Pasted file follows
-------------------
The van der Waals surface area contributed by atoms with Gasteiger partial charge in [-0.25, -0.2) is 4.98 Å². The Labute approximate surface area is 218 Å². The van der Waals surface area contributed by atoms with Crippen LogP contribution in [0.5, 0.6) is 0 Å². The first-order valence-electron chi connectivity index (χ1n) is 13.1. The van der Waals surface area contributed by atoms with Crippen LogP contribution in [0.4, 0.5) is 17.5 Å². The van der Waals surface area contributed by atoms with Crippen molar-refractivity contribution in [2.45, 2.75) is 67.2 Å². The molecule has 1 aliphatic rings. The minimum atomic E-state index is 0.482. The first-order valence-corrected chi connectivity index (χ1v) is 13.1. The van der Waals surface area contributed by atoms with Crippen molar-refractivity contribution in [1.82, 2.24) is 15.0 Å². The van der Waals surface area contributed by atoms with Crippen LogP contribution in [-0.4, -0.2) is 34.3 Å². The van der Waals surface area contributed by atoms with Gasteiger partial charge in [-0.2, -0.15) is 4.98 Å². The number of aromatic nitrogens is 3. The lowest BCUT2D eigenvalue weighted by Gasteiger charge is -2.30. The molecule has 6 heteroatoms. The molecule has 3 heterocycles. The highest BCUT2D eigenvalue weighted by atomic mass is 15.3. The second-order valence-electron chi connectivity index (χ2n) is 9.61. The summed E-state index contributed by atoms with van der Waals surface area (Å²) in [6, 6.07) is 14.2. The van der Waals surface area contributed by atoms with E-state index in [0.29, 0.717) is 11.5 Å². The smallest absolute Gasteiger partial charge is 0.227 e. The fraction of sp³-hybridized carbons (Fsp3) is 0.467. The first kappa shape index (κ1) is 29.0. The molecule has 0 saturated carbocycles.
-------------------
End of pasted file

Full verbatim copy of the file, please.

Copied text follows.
The van der Waals surface area contributed by atoms with Gasteiger partial charge in [-0.25, -0.2) is 4.98 Å². The Labute approximate surface area is 218 Å². The van der Waals surface area contributed by atoms with Crippen LogP contribution in [0.5, 0.6) is 0 Å². The first-order valence-electron chi connectivity index (χ1n) is 13.1. The van der Waals surface area contributed by atoms with Crippen LogP contribution in [0.4, 0.5) is 17.5 Å². The van der Waals surface area contributed by atoms with Crippen molar-refractivity contribution in [2.45, 2.75) is 67.2 Å². The molecule has 1 aliphatic rings. The minimum atomic E-state index is 0.482. The first-order valence-corrected chi connectivity index (χ1v) is 13.1. The van der Waals surface area contributed by atoms with Crippen molar-refractivity contribution in [1.82, 2.24) is 15.0 Å². The van der Waals surface area contributed by atoms with Crippen LogP contribution in [-0.4, -0.2) is 34.3 Å². The van der Waals surface area contributed by atoms with Gasteiger partial charge in [-0.2, -0.15) is 4.98 Å². The number of aromatic nitrogens is 3. The lowest BCUT2D eigenvalue weighted by Gasteiger charge is -2.30. The molecule has 6 heteroatoms. The molecule has 3 heterocycles. The highest BCUT2D eigenvalue weighted by atomic mass is 15.3. The second-order valence-electron chi connectivity index (χ2n) is 9.61. The summed E-state index contributed by atoms with van der Waals surface area (Å²) in [6, 6.07) is 14.2. The van der Waals surface area contributed by atoms with E-state index in [0.29, 0.717) is 11.5 Å². The smallest absolute Gasteiger partial charge is 0.227 e. The fraction of sp³-hybridized carbons (Fsp3) is 0.467. The first kappa shape index (κ1) is 29.0. The molecule has 0 saturated carbocycles.